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  • The Chance of Life:Jeff Lemire’s Essex County Trilogy, Canadian Identity, and the Mythos of Hockey
  • Dale Jacobs and Greg Paziuk

Ghost Stories, the second book in Jeff Lemire’s Essex County trilogy, opens with an epigraph from Stephen Leacock that could well stand as an epigraph for the entire work: “Hockey captures the essence of Canadian experience in the New World. In a land so inescapably and inhospitably cold, hockey is the chance of life, and an affirmation that despite the deathly chill of winter we are alive” (112). While the whole of Essex County reflects life in one corner of Southwestern Ontario and is filled with references that would be recognizable to many Canadians (such as Captain Canada, Canadian beer, and Canadian settlement history), it is the mythos of hockey that is at the centre of the text. This mythos permeates Essex County, mediating communication between characters, shaping their identities, illustrating tensions between isolation and community, and informing the choices that Lemire makes in using the comics medium to tell his story. If hockey captures the Canadian experience as Leacock asserts, Essex County explores that experience by drawing on a wide array of the medium’s rhetorical possibilities. This essay examines the ways in which hockey is essential to the Canadian identity constructed within the comics medium in Essex County in general and Ghost Stories in particular.

Since he is working in comics, Lemire has access to more rhetorical strategies than he would if writing a strictly word-based text, just as the reader must negotiate meaning from this larger rhetorical palette. In comics, meaning is made not only linguistically, but across a variety of modes, including the visual, the gestural, the audio, and the spatial.1 Words are certainly important in comics, but meaning is also made from the visual mode—the way people, objects, animals, settings, and other elements are drawn, including the use of perspective, shading, depth of field, line, coloring, white space, and panel composition. Visual elements are also used to represent facial expressions and body language (the gestural mode), as well as the [End Page 75] audio mode (through lettering, sound effects, punctuation, and the shapes of word balloons and caption boxes). Finally, the way these elements are arranged on the page—the spatial element—is highly important in the medium of comics, in terms of both overall layout and linear sequencing. These elements combine to encompass the available means of making meaning at the level of the page. However, it is not only at the level of the page that meaning is made by comics creators and readers, but also through the connections that are made between various panels within the comics text (arthrology) and between the comics text and external texts (intertextuality).2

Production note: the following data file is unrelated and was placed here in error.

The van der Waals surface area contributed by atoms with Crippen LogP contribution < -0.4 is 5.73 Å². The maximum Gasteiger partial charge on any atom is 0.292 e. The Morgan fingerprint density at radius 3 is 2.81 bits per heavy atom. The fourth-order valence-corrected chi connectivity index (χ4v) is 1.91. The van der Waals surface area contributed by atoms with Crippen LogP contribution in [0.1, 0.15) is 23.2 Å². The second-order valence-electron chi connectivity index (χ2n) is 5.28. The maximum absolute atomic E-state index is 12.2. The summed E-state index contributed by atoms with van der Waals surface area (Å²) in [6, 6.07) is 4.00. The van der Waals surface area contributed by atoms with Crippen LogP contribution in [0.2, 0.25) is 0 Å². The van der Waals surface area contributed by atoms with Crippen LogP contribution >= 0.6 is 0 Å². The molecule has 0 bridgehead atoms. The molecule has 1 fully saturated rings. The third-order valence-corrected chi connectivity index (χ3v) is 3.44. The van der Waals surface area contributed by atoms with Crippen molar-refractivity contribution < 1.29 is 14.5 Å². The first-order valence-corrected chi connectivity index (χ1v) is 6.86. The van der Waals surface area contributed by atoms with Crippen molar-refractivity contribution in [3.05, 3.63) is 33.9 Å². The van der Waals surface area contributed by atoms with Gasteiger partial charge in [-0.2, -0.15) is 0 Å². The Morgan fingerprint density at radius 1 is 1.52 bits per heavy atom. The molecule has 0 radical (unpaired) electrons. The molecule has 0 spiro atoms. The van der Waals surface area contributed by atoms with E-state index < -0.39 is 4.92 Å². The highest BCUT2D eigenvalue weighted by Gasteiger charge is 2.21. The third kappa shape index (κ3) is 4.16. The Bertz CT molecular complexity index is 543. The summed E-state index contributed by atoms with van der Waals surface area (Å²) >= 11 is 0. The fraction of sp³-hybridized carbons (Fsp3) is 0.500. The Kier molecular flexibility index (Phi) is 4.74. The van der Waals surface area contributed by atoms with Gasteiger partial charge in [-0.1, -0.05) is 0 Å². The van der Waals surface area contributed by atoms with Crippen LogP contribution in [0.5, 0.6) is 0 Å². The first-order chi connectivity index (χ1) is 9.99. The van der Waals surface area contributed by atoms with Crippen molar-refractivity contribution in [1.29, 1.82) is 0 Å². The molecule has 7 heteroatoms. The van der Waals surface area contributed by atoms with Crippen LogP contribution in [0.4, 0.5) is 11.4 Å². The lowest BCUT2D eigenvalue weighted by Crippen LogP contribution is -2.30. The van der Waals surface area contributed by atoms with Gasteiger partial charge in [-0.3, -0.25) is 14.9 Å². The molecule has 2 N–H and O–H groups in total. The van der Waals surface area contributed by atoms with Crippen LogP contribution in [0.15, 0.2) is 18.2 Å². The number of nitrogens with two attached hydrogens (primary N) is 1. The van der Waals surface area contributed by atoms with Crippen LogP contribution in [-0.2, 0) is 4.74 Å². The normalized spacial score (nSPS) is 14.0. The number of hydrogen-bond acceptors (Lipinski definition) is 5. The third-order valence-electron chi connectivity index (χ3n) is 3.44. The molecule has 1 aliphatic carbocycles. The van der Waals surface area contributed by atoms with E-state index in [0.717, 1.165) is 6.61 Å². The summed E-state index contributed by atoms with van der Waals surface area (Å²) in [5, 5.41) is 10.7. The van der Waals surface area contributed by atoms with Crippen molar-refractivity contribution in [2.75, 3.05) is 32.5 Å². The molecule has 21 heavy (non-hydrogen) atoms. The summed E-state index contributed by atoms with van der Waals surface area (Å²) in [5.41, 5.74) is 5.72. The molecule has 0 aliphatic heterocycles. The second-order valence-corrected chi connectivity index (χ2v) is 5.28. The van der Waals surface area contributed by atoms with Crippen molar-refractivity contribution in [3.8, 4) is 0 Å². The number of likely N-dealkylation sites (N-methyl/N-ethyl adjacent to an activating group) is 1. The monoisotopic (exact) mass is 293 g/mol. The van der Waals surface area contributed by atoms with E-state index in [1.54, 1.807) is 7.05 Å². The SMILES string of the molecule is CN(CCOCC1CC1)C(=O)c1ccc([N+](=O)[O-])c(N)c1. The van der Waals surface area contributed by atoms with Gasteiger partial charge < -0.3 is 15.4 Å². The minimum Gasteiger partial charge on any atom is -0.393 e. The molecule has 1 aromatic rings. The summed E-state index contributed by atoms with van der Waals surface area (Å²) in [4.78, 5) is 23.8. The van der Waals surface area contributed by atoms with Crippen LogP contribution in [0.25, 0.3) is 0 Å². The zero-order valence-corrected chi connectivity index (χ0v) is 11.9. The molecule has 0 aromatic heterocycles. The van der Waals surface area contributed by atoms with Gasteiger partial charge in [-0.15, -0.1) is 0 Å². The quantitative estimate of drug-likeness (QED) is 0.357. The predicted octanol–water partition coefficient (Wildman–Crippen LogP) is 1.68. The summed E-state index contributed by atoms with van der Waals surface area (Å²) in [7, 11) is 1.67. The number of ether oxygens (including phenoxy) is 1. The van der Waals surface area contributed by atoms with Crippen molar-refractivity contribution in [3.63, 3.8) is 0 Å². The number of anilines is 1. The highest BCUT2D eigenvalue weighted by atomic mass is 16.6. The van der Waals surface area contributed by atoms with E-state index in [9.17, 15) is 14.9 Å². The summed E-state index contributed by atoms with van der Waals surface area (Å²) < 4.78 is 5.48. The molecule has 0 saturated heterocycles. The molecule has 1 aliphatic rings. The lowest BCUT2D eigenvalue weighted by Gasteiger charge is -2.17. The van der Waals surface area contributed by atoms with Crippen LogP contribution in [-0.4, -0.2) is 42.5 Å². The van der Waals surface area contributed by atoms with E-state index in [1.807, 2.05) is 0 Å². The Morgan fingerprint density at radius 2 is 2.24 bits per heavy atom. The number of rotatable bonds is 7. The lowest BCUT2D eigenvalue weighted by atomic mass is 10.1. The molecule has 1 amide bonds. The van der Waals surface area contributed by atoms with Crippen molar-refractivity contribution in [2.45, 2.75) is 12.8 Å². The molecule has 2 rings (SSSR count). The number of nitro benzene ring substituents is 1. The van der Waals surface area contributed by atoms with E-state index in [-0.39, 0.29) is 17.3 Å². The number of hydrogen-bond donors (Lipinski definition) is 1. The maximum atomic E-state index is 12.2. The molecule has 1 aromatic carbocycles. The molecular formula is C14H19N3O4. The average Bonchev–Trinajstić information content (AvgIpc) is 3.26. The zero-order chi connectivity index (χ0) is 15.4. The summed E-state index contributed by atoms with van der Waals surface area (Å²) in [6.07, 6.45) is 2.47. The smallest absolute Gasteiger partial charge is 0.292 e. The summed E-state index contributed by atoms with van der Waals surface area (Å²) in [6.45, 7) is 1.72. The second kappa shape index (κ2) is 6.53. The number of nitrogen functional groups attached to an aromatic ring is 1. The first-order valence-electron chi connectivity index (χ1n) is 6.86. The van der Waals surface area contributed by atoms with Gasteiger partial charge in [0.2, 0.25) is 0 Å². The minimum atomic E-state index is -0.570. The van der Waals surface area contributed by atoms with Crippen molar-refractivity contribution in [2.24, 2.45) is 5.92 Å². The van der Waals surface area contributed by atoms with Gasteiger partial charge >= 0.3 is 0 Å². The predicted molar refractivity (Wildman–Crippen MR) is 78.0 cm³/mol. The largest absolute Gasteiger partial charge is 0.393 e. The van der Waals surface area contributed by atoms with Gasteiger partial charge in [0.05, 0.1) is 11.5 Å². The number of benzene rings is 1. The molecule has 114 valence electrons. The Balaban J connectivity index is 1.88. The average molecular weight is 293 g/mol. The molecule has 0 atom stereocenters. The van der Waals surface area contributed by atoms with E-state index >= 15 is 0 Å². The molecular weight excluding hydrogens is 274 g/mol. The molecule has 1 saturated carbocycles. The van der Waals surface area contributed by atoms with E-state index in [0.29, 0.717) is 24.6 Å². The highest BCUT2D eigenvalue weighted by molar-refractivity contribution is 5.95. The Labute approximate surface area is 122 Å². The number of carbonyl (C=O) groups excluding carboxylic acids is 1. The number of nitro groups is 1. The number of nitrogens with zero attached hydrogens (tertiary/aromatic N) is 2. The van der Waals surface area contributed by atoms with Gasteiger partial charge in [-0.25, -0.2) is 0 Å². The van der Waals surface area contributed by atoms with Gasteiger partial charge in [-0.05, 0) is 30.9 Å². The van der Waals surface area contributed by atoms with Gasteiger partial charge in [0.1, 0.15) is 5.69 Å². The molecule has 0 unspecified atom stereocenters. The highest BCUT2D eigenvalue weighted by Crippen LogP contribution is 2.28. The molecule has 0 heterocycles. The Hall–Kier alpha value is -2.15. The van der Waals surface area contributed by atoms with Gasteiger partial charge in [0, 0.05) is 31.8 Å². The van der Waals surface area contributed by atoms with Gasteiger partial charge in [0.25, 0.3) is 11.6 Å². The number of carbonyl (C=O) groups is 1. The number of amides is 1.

An example from the first volume of the trilogy, Tales from the Farm, will allow us to illustrate the central role hockey is afforded in this creation of meaning. As the first book, Tales from the Farm introduces how problematic communication is by focusing on the relationships between Lester, his uncle Kenny, and his friend Jimmy. The beginning of the book focuses on Lester and his relationship with his uncle, as he uses his imagination to break away from his feelings of isolation. In the sequence we will discuss, we see Lester beginning to let Jimmy into his imaginative world. This sequence occurs at the end of several pages in which Lester and Jimmy have been sitting in the shack by the creek, lacing up their skates, talking, and reading a comic that Lester had made. The first two panels depict a close-up of Lester followed by a close-up of Jimmy and are positioned as the last two panels of a right-hand (recto) page (67). In the first panel, Lester gazes, both masked and wide-eyed, out of the frame, at the reader and Jimmy (as is understood through interpreting the gutter between panels) and says, “You and me get along okay, and you never had any kids.” The second panel shows Jimmy, cigarette dangling from his lip, staring at Lester and the reader. No words occur in the panel, and since it is...


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